Prefatory to a description of an embodiment of the present invention, a description of a context of the claimed invention is given. FIG. 2 is a plan view of a portion of photoreceptor 10. Within a printer such as shown in FIG. 1, the photoreceptor 10 will move in a process direction P. At any arbitrarily chosen location on the photoreceptor 10, there can be considered what is called an “imageable area” indicated as A. This imageable area may, but need not, correspond in some way to an area on which an image desired to be printed is placed (including a predetermined interdocument zone); it may, but need not, correspond to one or another physical “landmark” formed in or on photoreceptor 10, such as a seam or hole; indeed, the entire surface of the photoreceptor 10 may be considered the imageable area. However, the imageable area must define relative thereto an “origin” point, such as shown as (0, 0) in FIG. 2, from which any other point within the imageable area can be located, such as shown as (x, y). The coordinate system thus enabled can facilitate locating a desired test mark essentially anywhere in the imageable area.
(In a printing apparatus wherein there is no image receptor or intermediate surface for creating an image, such as a direct-to-medium ink-jet printer, or an apparatus which uses photosensitive film or paper, the imageable area can be the area of a special print sheet which is occasionally output by the apparatus.)
In a practical application of the present invention, the numbers to be associated with the (x, y) coordinate system relative to an origin correspond to a number of pixels, the printer being capable of outputting prints at a predetermined resolution (i.e., pixels per inch). For example, in a printer designed with a 600 ppi resolution, if the x dimension is considered orthogonal to process direction P, a location of (600, 1200) would be one inch to the side and two inches “downstream” of the origin in the process direction. The advantage of the pixel convention is that counters within the software and hardware of the printer can be easily adapted to conform to data flows within the printer, as will be apparent below.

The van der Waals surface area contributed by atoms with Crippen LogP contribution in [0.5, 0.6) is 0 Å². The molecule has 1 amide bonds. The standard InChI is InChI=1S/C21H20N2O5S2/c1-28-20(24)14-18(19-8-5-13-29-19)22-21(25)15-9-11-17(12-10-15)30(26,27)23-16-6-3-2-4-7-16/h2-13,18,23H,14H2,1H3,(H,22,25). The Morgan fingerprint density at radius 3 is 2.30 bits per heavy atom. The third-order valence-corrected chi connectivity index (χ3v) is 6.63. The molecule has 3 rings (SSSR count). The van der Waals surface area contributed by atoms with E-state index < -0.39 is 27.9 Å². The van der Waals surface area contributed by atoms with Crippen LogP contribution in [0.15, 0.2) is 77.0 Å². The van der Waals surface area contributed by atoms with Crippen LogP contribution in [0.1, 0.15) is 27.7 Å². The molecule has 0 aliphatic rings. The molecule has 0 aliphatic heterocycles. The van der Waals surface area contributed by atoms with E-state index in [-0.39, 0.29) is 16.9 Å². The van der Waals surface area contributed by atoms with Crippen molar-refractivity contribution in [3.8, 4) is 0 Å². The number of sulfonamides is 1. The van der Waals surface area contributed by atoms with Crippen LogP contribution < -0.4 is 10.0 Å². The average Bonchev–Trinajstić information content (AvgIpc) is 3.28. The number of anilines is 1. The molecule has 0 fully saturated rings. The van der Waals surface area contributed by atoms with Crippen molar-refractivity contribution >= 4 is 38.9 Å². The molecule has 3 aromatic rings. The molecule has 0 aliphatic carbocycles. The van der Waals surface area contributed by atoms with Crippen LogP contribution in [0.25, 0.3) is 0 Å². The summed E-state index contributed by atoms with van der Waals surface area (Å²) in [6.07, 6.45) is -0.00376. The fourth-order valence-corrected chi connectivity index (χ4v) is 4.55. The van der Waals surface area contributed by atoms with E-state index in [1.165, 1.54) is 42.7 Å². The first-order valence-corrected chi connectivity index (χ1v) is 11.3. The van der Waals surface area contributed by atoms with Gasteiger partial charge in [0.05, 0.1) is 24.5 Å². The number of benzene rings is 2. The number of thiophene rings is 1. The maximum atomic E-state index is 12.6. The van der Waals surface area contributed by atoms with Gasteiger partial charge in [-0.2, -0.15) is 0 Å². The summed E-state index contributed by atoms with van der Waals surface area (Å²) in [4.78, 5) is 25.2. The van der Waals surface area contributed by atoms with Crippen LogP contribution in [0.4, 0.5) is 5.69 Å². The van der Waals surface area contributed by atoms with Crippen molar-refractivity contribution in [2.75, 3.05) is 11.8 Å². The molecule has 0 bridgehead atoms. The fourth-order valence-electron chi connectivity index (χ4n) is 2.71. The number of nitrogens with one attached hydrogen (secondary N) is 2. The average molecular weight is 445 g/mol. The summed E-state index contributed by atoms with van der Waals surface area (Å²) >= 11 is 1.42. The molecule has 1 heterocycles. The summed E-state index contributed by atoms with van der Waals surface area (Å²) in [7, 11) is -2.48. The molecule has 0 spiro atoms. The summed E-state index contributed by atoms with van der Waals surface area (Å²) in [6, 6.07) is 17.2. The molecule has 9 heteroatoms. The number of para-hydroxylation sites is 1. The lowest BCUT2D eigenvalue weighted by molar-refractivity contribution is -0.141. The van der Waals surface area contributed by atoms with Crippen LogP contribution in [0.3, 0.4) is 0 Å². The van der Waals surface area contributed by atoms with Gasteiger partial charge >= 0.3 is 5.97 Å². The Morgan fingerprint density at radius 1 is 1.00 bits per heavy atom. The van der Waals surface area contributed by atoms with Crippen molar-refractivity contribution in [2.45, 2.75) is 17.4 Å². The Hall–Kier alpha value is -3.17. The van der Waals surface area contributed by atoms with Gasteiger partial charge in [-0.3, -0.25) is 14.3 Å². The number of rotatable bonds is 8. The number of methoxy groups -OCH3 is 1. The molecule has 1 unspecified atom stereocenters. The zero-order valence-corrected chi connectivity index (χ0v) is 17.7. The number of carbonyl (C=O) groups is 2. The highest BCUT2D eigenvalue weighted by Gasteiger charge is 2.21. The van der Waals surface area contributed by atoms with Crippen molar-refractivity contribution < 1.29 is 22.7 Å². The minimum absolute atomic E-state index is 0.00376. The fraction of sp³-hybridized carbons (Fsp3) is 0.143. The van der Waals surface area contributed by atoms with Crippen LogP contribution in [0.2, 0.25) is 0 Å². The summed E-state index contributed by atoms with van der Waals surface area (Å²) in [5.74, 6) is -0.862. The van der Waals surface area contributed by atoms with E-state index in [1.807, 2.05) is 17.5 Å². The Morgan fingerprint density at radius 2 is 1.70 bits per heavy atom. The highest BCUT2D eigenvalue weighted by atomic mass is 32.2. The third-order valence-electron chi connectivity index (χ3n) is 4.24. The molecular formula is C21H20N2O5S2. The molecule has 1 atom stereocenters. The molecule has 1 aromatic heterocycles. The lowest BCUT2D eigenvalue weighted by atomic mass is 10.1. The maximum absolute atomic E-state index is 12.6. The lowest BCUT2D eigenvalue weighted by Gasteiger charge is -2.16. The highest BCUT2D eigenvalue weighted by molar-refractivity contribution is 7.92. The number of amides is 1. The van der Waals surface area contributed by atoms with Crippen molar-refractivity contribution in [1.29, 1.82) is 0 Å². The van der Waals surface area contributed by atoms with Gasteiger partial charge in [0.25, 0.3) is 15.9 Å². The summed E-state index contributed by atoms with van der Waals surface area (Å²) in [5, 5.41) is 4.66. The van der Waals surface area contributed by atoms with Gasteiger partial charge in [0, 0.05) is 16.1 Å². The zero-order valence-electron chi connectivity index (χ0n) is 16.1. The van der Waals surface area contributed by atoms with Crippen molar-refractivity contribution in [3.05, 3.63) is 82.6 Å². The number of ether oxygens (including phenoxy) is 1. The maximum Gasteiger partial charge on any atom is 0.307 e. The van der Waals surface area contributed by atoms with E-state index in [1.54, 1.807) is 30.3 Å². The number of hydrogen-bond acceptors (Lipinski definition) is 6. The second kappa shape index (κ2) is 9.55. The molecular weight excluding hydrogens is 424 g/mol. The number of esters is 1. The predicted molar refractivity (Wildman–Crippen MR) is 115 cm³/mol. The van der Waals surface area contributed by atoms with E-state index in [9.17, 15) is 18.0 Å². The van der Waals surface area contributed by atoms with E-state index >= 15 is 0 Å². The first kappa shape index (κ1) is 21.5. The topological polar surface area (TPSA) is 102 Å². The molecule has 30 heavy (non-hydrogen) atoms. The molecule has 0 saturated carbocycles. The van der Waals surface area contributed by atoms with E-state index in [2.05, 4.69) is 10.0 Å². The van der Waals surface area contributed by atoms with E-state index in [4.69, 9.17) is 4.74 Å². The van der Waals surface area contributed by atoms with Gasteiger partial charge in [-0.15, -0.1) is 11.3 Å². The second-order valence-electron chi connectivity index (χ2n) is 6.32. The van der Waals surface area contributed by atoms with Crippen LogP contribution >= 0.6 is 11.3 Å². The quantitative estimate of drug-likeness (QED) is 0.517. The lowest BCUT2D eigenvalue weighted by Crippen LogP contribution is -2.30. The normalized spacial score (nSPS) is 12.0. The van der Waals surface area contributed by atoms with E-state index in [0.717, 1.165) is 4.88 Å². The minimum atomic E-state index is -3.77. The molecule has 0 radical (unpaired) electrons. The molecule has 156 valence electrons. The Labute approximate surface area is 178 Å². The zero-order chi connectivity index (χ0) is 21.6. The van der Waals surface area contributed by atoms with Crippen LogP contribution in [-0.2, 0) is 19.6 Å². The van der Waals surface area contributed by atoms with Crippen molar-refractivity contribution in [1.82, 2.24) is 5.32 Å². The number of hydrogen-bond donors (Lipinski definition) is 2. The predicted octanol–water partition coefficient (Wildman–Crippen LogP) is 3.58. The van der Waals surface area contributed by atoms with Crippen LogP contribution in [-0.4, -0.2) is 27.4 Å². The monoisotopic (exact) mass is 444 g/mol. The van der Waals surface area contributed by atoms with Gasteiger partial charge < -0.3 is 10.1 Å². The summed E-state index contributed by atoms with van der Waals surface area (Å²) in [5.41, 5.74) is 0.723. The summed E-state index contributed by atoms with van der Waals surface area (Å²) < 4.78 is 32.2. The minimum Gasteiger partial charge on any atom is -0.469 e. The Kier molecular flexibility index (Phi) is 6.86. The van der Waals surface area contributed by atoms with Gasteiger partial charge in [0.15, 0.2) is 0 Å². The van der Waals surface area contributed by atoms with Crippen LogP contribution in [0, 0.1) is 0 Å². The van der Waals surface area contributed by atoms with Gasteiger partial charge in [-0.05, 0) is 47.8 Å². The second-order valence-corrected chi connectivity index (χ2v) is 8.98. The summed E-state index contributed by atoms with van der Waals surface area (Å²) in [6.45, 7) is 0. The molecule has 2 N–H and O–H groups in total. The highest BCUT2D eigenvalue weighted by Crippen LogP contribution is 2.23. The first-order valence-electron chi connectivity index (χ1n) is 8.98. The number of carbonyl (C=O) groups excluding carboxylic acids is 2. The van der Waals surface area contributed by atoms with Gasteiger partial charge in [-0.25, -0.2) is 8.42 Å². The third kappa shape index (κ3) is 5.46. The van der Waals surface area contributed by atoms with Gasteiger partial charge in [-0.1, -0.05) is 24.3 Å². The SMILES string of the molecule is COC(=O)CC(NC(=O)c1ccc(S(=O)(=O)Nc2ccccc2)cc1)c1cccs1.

FIGS. 3-5 show example test marks and their respective relationships with a coordinate set (x, y): in these examples, the test marks take up the area within a set of coordinates (x,y), (x′,y), (x,y′), (x′,y′), as shown. FIG. 3 shows a chevron, such as typically used in registration systems, and FIG. 4 shows a bull's eye pattern. FIG. 5 shows how a test mark in the form of a patch can be created of any size and location within the imageable area by defining the patch area as the area within a set of four coordinates as shown. As will be described in detail below, once the boundaries of the patch area are thus defined in the coordinate system, another utility within the system can request filling in the area with a bitmap of desired mark, or with an area of a desired image darkness, or with any desired “halftone” or “dither” pattern or other intended object or pattern.
FIG. 6 is a systems diagram showing an embodiment of the present invention within a typical digital printing architecture. FIG. 6 illustrates a single “channel” for image data, such as would be used by itself in a monochrome printer, or as one channel among many, one channel for each primary color, in a full-color system. Although the output of the illustrated embodiment is the laser 14 such as described above, the invention can be readily applied to other image modulating devices, such as LED bars, LCD arrays, etc, or to other printing technologies, such as ink-jet, etc.